Seriously, technology jobs are ALL ABOUT learning on the go. I've hardly ever done the same thing twice. Yet I'll get rejected for a job because I'm missing one out of the ten unrelated technology requirements they have.
Oh my fucking God, yes. I had some jackass ask me a retardedly unrealistic question about how I'd go about, I don't know, looking up a phone number in a list or something. I told him, "I dunno, I'd probably spend some time Googling search strategies".
He got all horrified looking. Let me tell you, Googling is a critical part of HOW I REFINE AND DEFINE A PROBLEM. It's not looking up a solution, it's an active part of how I come to a solution.
Every person I've worked with who has been in the sort of "anti-Googling" camp has always written the shittiest, most unmaintainable code. They're always reinventing the wheel ten times over because they never bothered to look around and realize tools and libraries already existed to form a decent solution.
>I'm one of five Americans to work at [huge tech company] in my hiring fiscal year
>>47615836 >>47615852 Someone called me out for not "reaching far enough," so I wanted to clarify that reaching for the sake of seeing where you fail is a pretty boneheaded strategy. I could've gone into HFT and finance, but thats not my strength - so I shot for the top in tech, which is why I gave the advice I gave in >>47615811
>>47615811 I'm more worried about what happens when you know you're not qualified and don't fit their environment. I know I can pick shit up like >>47615824 talked about. But I don't have experience and qualifications. And I have to hide the fact that I'm a nine-to-fiver who's only doing this in the first place because he needs a paycheck. Employers, rather understandably, try very hard to keep people like that out.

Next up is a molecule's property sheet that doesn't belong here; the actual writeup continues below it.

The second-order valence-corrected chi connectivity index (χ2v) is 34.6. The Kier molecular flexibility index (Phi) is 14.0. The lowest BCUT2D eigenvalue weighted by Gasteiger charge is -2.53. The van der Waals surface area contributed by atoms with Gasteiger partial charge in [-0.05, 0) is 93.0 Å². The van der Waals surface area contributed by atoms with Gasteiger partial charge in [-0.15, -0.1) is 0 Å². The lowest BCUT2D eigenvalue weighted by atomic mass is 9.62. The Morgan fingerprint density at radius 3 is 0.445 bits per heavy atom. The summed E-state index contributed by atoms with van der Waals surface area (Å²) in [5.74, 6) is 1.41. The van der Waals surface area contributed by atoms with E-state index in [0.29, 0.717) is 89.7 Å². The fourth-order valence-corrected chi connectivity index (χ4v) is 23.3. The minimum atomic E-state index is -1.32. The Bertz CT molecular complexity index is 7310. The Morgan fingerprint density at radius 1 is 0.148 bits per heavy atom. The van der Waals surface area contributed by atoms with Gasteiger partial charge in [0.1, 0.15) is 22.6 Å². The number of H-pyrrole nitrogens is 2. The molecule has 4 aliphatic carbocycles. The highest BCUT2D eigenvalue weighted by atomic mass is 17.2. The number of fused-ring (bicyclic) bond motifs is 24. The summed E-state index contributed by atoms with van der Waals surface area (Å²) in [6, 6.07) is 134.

I'd prefer not to give up and say "well, retail is the best I'll ever get", but I'm starting to think that might be the case.
>>47615964 I came into what I do (system engineering) from a 100% retail background. Granted, I had also just graduated college - but just to check, you're applying for some kind of associate level position or something more senior? At the associate level, its supposed to be implicit theres going to be heavy onboarding and training (even if its informal, like follow Ted around and learn how shit really goes down).
>>47616031 I'm a fuckup from r9k. I have a two-year degree and dropped out of a four-year program (ironically, because I couldn't pass the "experiential learning" requirement, where they tell you "okay, now go find an internship, and come back when you have one") I have some scattered experience, and some old coursework, but really barely enough to fill a page.